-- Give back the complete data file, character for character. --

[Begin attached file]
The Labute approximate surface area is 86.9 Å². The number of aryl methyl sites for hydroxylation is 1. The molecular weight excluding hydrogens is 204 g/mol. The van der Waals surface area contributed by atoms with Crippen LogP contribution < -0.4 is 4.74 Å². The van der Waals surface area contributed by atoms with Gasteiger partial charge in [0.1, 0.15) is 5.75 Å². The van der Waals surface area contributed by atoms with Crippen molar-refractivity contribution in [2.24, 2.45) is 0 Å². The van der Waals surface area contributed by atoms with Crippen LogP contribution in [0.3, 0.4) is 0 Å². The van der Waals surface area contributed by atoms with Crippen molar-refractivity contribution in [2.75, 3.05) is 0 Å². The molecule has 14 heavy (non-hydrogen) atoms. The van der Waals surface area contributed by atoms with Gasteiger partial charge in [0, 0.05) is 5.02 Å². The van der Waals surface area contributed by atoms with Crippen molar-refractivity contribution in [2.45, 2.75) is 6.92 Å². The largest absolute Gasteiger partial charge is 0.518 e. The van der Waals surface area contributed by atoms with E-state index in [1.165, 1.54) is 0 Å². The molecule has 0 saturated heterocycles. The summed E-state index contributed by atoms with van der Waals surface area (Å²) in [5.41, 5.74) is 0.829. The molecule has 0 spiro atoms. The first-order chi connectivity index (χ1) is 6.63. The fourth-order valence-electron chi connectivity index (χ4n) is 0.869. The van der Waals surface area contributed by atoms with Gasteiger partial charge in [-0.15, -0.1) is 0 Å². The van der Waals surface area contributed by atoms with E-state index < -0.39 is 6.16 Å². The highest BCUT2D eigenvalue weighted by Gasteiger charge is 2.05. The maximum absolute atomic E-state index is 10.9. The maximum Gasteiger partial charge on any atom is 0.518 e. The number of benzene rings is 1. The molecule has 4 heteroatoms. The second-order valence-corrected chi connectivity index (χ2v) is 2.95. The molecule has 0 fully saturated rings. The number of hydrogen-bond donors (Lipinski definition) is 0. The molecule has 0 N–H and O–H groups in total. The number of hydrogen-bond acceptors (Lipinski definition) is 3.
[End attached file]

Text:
The Labute approximate surface area is 86.9 Å². The number of aryl methyl sites for hydroxylation is 1. The molecular weight excluding hydrogens is 204 g/mol. The van der Waals surface area contributed by atoms with Crippen LogP contribution < -0.4 is 4.74 Å². The van der Waals surface area contributed by atoms with Gasteiger partial charge in [0.1, 0.15) is 5.75 Å². The van der Waals surface area contributed by atoms with Crippen molar-refractivity contribution in [2.24, 2.45) is 0 Å². The van der Waals surface area contributed by atoms with Crippen LogP contribution in [0.3, 0.4) is 0 Å². The van der Waals surface area contributed by atoms with Crippen molar-refractivity contribution in [2.75, 3.05) is 0 Å². The molecule has 14 heavy (non-hydrogen) atoms. The van der Waals surface area contributed by atoms with Gasteiger partial charge in [0, 0.05) is 5.02 Å². The van der Waals surface area contributed by atoms with Crippen molar-refractivity contribution in [2.45, 2.75) is 6.92 Å². The largest absolute Gasteiger partial charge is 0.518 e. The van der Waals surface area contributed by atoms with E-state index in [1.165, 1.54) is 0 Å². The molecule has 0 saturated heterocycles. The summed E-state index contributed by atoms with van der Waals surface area (Å²) in [5.41, 5.74) is 0.829. The molecule has 0 spiro atoms. The first-order chi connectivity index (χ1) is 6.63. The fourth-order valence-electron chi connectivity index (χ4n) is 0.869. The van der Waals surface area contributed by atoms with Gasteiger partial charge in [-0.15, -0.1) is 0 Å². The van der Waals surface area contributed by atoms with E-state index < -0.39 is 6.16 Å². The highest BCUT2D eigenvalue weighted by Gasteiger charge is 2.05. The maximum absolute atomic E-state index is 10.9. The maximum Gasteiger partial charge on any atom is 0.518 e. The number of benzene rings is 1. The molecule has 4 heteroatoms. The second-order valence-corrected chi connectivity index (χ2v) is 2.95. The molecule has 0 fully saturated rings. The number of hydrogen-bond donors (Lipinski definition) is 0. The molecule has 0 N–H and O–H groups in total. The number of hydrogen-bond acceptors (Lipinski definition) is 3.